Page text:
by Maria Wood
The National Climate Assessment, a congressionally mandated report, which was released in November 2022, revealed that over the past 50 years America has warmed 68% faster than the planet as a whole. In addition, the report showed that the U.S. has experienced severe sea level rise.
The Garden State takes environmental concerns seriously and is pursuing several avenues to protect New Jersey’s environment, including legislative action in Trenton and legal challenges in the courts.
In 2020, New Jersey lawmakers passed a law banning single-use plastic bags in stores. In May 2022, that law kicked in and New Jersey shoppers are now required to bring their own reusable bags to carry out their purchases. New Jersey’s plastic bag ban followed a 2021 law restricting the use of plastic straws, which are now only given to customers upon request.
“Plastic bags end up as litter in the state’s waterways,” says Heather Payne, a professor at Seton Hall Law School who specializes in environmental issues. By banning plastic bags, Professor Payne says we’re also reducing our dependency on oil.
“Plastic comes from petrochemical products,” she says. “So, we’re reducing all of the harmful impacts of oil exploration, production, and refining.”
Clean Ocean Action (COA), a New Jersey-based nonprofit dedicated to protecting the waterways in New Jersey and New York, gathers data on what clean-up volunteers collect at the beach. Its 2021 Beach Sweeps Report revealed that 82% of the debris on New Jersey beaches is made of plastic, including bottle caps, lids and straws.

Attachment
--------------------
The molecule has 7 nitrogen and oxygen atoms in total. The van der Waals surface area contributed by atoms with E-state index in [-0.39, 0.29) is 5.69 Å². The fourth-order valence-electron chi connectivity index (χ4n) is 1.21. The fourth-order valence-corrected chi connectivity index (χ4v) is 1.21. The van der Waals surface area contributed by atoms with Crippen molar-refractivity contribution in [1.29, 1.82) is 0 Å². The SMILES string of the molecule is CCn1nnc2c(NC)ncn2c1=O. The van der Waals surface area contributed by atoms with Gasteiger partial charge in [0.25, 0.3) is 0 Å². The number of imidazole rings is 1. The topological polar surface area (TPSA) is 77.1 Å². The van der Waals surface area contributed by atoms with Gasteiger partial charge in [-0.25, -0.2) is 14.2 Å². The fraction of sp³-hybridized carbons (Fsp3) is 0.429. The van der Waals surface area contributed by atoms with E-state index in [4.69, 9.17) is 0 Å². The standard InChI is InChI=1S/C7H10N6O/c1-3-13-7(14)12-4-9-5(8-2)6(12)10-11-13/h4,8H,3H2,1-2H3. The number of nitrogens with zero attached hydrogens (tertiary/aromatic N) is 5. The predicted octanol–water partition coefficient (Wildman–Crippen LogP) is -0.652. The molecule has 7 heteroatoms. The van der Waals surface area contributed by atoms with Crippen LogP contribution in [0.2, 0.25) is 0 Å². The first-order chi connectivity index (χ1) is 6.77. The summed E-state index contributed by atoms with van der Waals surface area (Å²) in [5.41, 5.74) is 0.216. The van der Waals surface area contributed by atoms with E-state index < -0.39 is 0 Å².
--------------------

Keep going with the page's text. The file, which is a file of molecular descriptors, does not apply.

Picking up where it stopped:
Though a seemingly small measure, banning plastic bags can have a major impact on the environment. California implemented a similar ban in 2016. A year later, Californians Against Waste, a nonprofit organization that works to reduce waste and pollution and increase recycling, estimated plastic grocery bag litter dropped by 72% compared to 2010. According to NorthJersey.com, New Jersey’s new law has eliminated approximately three billion plastic bags since its implementation.
The plastic bag ban is just one action in the state’s ongoing efforts to improve the environment. In 2020, Governor Phil Murphy signed the state’s Energy Master Plan. The executive order aims to reduce the state’s greenhouse gas emissions by 80% below 2006 levels. The order also sets a goal of 100% clean energy by 2050. Initiatives include increasing electric vehicle adoption and investments in clean energy methods such as wind and solar power.
“Successfully implementing the strategies outlined in the Energy Master Plan will drastically reduce New Jersey’s demand for fossil fuels, reduce our carbon emissions, greatly improve local air quality, and related health impacts,” Governor Murphy said in a release outlining the program.
Holding big oil accountable
In October 2022, the New Jersey Division of Consumer Affairs and the New Jersey Department of Environmental Protection filed a lawsuit in Mercer County Superior Court against five major oil and gas companies on behalf of the residents of the state. The suit contends that the companies—Exxon Mobile, Shell Oil, Chevron Corp., BP, ConocoPhillips, as well as the American Petroleum Institute (API), a trade group for the oil industry—misled the public for decades about the impact of using fossil fuels on the climate and how that consumption would increase extreme weather conditions and sea level rise.